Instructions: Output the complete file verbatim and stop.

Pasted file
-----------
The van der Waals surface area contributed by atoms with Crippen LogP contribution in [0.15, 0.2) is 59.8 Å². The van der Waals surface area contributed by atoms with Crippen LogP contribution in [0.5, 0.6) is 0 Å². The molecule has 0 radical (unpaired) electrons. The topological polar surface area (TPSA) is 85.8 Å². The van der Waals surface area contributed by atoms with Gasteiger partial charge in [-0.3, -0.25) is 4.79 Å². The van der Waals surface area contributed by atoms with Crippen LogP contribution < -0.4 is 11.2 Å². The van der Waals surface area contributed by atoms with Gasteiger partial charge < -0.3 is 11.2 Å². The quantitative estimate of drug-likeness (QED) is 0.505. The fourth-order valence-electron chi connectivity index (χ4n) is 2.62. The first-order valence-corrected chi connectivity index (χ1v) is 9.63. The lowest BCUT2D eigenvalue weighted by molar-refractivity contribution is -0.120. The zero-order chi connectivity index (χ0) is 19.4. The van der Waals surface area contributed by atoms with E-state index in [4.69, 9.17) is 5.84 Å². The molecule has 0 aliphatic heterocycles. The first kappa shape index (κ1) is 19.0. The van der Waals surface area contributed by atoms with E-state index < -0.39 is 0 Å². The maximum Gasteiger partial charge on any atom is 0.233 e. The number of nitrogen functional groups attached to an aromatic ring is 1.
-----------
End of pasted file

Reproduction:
The van der Waals surface area contributed by atoms with Crippen LogP contribution in [0.15, 0.2) is 59.8 Å². The van der Waals surface area contributed by atoms with Crippen LogP contribution in [0.5, 0.6) is 0 Å². The molecule has 0 radical (unpaired) electrons. The topological polar surface area (TPSA) is 85.8 Å². The van der Waals surface area contributed by atoms with Gasteiger partial charge in [-0.3, -0.25) is 4.79 Å². The van der Waals surface area contributed by atoms with Crippen LogP contribution < -0.4 is 11.2 Å². The van der Waals surface area contributed by atoms with Gasteiger partial charge < -0.3 is 11.2 Å². The quantitative estimate of drug-likeness (QED) is 0.505. The fourth-order valence-electron chi connectivity index (χ4n) is 2.62. The first-order valence-corrected chi connectivity index (χ1v) is 9.63. The lowest BCUT2D eigenvalue weighted by molar-refractivity contribution is -0.120. The zero-order chi connectivity index (χ0) is 19.4. The van der Waals surface area contributed by atoms with E-state index in [4.69, 9.17) is 5.84 Å². The molecule has 0 aliphatic heterocycles. The first kappa shape index (κ1) is 19.0. The van der Waals surface area contributed by atoms with E-state index < -0.39 is 0 Å². The maximum Gasteiger partial charge on any atom is 0.233 e. The number of nitrogen functional groups attached to an aromatic ring is 1.